In the end, if listener fatigue is not an issue (and it doesn't appear to be with the Veracity designs), then I would personally prefer flat speaker response so that the speakers can accurately reproduce minute detail in the high treble. The resulting "transparency" is like a crystal clear window into the sound.  And with great recordings, it is something I would never personally trade away.

That said, if a customer prefers a rolled off high end response, we will do our best to accomodate.  After all, they are his or her speakers, not mine.

Just some thoughts...

- Jim

Bingenito

Veracity QW
« Reply #15 on: 9 Aug 2005, 05:37 pm »
Nice response. I am not concerned about brightness but to satisfy my own curiosity are the HT3s and QW voiced the same (Flat)?

jsalk

Veracity QW
« Reply #16 on: 9 Aug 2005, 09:19 pm »
Quote from: Bingenito
Nice response. I am not concerned about brightness but to satisfy my own curiosity are the HT3s and QW voiced the same (Flat)?


Essentially yes.  If you change anything in a design, it impacts the final retult.  Since the cabinets are different, the results will never be exactly the same.  But that aside, they are voiced very similarly.

- Jim

Hogg

Veracity QW
« Reply #17 on: 9 Aug 2005, 10:08 pm »
Quote from: Marbles
Did you pick them up when you were at DM's house?

How do they compare to your other speakers?

Thanks



Marbles,
  Yes, I picked-up the QW's from Dennis, when I visted him in Jan 2004.  The QW's are vey nice speakers; not as insightful as my Tannoy's or ATC active monitors.  They have much in common with the Cadence Avita's you heard but with less dispersion in the treble.  Afterall, the Cadence uses a small electrostatic panel for the treble.
   The nature of the QW's with my gear, Naim and LFD, as well as what Dennis was using, Marsh electronics, is relaxed but clear presentation with excellent imaging.  I didn't like the QW's with my tubes, the bass wasn't as defined and tended to be a little sloppy.  This was too much to gove up for a little better midrange.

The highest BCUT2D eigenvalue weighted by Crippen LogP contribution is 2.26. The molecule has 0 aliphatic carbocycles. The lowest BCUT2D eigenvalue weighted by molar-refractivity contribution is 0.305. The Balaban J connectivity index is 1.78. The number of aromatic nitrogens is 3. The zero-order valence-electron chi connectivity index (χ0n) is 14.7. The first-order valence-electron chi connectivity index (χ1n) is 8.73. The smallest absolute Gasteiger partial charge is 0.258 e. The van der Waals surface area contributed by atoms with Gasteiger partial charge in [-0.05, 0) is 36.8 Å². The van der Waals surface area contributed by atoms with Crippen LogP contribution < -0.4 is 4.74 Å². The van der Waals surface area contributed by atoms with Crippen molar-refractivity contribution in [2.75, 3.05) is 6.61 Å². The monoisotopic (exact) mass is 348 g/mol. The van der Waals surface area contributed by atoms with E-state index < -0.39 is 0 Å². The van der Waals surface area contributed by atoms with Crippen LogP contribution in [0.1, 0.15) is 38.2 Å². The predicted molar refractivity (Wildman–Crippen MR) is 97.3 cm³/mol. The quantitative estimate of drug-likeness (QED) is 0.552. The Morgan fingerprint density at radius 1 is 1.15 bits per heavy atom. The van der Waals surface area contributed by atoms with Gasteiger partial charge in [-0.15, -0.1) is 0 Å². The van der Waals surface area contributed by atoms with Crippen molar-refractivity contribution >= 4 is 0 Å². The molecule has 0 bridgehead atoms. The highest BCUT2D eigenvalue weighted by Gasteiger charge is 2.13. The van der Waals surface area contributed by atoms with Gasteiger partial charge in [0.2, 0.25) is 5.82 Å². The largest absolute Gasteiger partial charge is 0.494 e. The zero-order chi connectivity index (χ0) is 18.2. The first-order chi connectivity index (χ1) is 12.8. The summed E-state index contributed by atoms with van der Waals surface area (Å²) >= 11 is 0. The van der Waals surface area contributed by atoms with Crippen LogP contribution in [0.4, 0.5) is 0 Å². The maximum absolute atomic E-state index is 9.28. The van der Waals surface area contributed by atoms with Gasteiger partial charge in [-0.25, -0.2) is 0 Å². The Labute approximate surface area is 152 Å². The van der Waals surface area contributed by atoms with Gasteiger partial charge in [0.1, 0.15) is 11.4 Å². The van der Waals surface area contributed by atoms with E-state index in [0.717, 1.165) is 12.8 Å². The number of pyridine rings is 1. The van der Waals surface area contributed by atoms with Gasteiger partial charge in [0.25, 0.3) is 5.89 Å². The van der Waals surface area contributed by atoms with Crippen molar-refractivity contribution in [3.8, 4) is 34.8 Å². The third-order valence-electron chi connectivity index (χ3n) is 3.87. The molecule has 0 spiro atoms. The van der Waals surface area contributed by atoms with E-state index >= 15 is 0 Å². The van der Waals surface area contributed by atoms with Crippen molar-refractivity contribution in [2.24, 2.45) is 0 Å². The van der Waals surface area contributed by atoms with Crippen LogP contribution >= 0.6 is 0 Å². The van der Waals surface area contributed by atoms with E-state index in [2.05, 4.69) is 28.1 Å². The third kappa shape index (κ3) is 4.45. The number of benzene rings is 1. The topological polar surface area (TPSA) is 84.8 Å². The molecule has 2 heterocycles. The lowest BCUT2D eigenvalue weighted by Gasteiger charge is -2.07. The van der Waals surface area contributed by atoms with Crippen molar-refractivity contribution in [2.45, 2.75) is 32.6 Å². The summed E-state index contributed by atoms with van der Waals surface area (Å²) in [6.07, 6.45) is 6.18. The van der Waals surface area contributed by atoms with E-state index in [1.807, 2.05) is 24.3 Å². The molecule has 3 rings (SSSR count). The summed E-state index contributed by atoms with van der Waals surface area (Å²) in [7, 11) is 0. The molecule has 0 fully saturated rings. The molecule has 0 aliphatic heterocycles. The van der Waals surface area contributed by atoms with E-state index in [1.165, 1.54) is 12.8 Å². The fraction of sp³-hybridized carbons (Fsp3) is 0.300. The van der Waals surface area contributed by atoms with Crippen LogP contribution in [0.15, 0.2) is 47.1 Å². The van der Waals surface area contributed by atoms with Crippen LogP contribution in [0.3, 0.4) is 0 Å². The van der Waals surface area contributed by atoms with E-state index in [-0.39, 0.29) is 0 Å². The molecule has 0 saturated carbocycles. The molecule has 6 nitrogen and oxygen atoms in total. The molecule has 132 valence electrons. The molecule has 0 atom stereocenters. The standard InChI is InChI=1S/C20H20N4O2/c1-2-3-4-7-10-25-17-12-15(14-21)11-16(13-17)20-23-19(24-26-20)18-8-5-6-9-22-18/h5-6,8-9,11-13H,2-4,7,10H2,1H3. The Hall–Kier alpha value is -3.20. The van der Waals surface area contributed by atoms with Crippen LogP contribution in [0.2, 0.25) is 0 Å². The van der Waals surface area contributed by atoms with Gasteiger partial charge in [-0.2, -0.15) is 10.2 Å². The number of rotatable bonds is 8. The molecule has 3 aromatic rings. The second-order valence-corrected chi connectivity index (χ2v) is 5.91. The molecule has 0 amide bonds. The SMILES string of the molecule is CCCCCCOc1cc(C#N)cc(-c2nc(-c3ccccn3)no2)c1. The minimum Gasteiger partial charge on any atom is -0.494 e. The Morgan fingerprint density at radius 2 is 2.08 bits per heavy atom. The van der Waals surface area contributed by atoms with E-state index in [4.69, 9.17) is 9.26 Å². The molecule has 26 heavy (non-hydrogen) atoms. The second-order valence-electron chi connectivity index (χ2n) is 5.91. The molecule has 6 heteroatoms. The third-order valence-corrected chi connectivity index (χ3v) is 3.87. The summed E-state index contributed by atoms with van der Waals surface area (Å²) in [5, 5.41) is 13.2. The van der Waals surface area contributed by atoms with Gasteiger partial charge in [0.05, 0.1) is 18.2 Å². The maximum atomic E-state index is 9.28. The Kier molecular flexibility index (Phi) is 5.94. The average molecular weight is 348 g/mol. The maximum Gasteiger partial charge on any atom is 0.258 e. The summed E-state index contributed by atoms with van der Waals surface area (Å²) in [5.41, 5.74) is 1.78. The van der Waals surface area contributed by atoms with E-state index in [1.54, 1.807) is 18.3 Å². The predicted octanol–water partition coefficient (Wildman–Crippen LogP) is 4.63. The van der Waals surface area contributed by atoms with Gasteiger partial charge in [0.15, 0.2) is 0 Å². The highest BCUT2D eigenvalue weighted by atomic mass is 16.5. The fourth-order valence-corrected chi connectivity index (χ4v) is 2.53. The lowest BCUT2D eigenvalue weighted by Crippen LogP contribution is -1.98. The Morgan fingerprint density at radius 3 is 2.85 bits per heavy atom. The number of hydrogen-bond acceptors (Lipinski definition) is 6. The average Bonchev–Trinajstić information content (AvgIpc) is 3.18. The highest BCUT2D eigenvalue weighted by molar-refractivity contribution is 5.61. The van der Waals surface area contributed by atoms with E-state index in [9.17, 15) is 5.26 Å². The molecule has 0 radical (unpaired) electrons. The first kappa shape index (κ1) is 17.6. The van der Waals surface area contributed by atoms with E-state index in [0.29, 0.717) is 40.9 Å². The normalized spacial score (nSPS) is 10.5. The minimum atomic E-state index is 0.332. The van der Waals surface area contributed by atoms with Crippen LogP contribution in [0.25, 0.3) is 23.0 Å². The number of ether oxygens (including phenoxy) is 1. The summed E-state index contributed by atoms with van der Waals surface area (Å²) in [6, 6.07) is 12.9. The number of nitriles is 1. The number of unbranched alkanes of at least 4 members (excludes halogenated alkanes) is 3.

Of course my QW's are early prototypes and the cabinets were definetely not done by Jim Salk.  I usually leave them in the bedroom, as they're a little rough to look at  :oops:

                                                                          Jim

Bob Wilcox

Veracity QW
« Reply #18 on: 10 Aug 2005, 02:02 am »
I was at George's house when he hooked up the HT3s. I thought they sounded a bit bright for the first few hours. I am not sure how many hours may have been on them before George got them.

One factor in this brightness may have been the awesome dynamic range of the DNA 500 and the HT3s ability to take the high instantaneous watts being fed to it with my ears ability to take it as possibly the weakest link.

One CD that stood out was Wynton Marsalis' The Magic hour where the rim shots on the track The Feeling of Jazz were scary.

Bob

jsalk

Veracity QW
« Reply #19 on: 10 Aug 2005, 04:07 pm »
Brian -

Quote from: brj
Jim, what are the -3dB values for the HT1, HT3 and QW's?

I believe that the HT3's are good down to -29Hz, but I don't know the corresponding values for the HT1 or QW...

Thanks!

The F3 for the HT1 is about 45Hz and the QW's is about 38Hz.  However, the nature of the QW's is that, depending on placement and the resultant room gain, it can effectively be another 3 - 5 Hz lower.

- Jim